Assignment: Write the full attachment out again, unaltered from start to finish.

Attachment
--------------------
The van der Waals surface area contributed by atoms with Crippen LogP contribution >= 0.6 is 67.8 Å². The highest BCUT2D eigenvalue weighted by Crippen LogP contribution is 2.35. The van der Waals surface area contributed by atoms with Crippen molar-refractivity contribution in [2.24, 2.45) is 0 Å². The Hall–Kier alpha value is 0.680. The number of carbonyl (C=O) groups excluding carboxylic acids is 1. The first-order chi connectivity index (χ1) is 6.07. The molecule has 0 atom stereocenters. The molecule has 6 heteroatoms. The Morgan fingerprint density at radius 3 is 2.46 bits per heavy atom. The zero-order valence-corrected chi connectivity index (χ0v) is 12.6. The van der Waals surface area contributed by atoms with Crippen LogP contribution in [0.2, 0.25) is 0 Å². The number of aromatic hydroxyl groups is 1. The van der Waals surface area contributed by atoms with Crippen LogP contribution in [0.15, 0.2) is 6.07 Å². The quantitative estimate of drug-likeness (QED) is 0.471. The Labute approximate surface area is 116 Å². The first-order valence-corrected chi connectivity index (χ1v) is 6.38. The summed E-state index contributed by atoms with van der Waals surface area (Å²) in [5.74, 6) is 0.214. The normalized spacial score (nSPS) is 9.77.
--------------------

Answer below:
The van der Waals surface area contributed by atoms with Crippen LogP contribution >= 0.6 is 67.8 Å². The highest BCUT2D eigenvalue weighted by Crippen LogP contribution is 2.35. The van der Waals surface area contributed by atoms with Crippen molar-refractivity contribution in [2.24, 2.45) is 0 Å². The Hall–Kier alpha value is 0.680. The number of carbonyl (C=O) groups excluding carboxylic acids is 1. The first-order chi connectivity index (χ1) is 6.07. The molecule has 0 atom stereocenters. The molecule has 6 heteroatoms. The Morgan fingerprint density at radius 3 is 2.46 bits per heavy atom. The zero-order valence-corrected chi connectivity index (χ0v) is 12.6. The van der Waals surface area contributed by atoms with Crippen LogP contribution in [0.2, 0.25) is 0 Å². The number of aromatic hydroxyl groups is 1. The van der Waals surface area contributed by atoms with Crippen LogP contribution in [0.15, 0.2) is 6.07 Å². The quantitative estimate of drug-likeness (QED) is 0.471. The Labute approximate surface area is 116 Å². The first-order valence-corrected chi connectivity index (χ1v) is 6.38. The summed E-state index contributed by atoms with van der Waals surface area (Å²) in [5.74, 6) is 0.214. The normalized spacial score (nSPS) is 9.77.